An avatar is a graphic representation of someone or something else. For example, when you play Minecraft the user takes on the avatar on one of the miners. As graphics have improved over time, the appearance of these graphic representations becomes more real and life like. When exploring virtual reality spaces the user has the opportunity to interact with other users. As with any interaction be it digital or real life, there are certain social cues that gain greater results. Having the ability to control these social cues in a virtual interaction can create a greater impact upon the users we meet because we can apply the code or the rule to all other individuals we meet. In the example given by Dr. Bailenson, he states that he can have the avatar representing himself in a virtual environment appear that it is always making eye contact with the other avatars he is meeting with in a virtual space. The implications of this as derived from studies he conducted are as follows: the other user has a greater sense that they are being listened to and are more likely to pay attention because of the direct eye contact their avatar is receiving. In a virtual educational environment, this sort of action can be created to replicate optimal “Transformed Social Interaction” increasing student attention which would therefore also impact student acquisition of new knowledge. In a traditional brick and mortar classroom environment with only one human teacher, having 100% eye contact would be impossible to achieve unless you were working in a one to one situations with a student. The avatar kinect uses cameras to create a more realistic representation of the user’s avatar movements. With more realistic movements and graphics the users feel more immersed in the virtual environment making it look and feel more realistic and therefore more engaging to the end users.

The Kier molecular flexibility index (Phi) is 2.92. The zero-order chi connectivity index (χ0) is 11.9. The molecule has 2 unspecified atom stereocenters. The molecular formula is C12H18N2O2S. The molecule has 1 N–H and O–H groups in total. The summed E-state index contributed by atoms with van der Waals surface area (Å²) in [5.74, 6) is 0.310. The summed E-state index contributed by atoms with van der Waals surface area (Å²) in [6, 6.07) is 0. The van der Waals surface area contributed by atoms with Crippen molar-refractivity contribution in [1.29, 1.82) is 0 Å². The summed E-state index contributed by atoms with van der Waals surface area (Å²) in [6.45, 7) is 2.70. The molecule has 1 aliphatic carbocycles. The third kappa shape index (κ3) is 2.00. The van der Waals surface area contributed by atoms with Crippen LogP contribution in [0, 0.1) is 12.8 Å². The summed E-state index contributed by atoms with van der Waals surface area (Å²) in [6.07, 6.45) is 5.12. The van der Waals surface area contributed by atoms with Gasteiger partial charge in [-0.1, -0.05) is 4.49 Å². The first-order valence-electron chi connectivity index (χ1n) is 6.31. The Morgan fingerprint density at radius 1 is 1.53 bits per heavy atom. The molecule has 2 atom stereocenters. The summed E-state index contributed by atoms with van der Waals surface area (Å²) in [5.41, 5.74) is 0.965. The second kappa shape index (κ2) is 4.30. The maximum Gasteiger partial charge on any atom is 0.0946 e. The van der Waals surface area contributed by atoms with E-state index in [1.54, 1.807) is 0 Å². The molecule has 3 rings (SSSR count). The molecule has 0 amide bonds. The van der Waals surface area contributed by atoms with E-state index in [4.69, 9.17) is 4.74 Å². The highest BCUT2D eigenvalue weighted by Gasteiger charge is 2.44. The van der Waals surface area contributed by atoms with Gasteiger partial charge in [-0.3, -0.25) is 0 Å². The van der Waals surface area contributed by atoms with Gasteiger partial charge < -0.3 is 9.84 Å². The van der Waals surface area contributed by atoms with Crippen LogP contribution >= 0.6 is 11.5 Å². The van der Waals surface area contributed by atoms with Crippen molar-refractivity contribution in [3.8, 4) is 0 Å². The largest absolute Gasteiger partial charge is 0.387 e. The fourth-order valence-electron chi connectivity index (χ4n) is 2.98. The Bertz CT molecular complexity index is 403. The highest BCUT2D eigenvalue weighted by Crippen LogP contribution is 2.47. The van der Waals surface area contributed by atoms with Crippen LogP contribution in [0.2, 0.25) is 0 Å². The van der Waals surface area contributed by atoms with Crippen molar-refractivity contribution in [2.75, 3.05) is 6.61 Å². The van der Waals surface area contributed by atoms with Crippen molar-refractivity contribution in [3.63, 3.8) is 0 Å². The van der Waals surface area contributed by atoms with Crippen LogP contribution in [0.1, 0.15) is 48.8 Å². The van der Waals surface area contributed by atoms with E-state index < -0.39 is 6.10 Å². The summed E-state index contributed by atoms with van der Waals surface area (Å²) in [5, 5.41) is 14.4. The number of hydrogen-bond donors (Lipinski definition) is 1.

Another aspect of avatar behavior that was analyzed was the action of mimicking behaviors of those you encounter in a virtual space. The educational impact of having an instructional avatar mimic behaviors of its students creates a greater sense of connections. As we all know as educators, the first step in being able to educate another individual is creating connections and trust. The act of mimicking a nod when someone is talking in either face to face or virtual environments has the same effects. It has the other individual human or avatar looking at you more because they feel a greater connection and trust. When someone displaces similar actions to you and appears to agree with you, you are more likely to pay attention to what they have to say.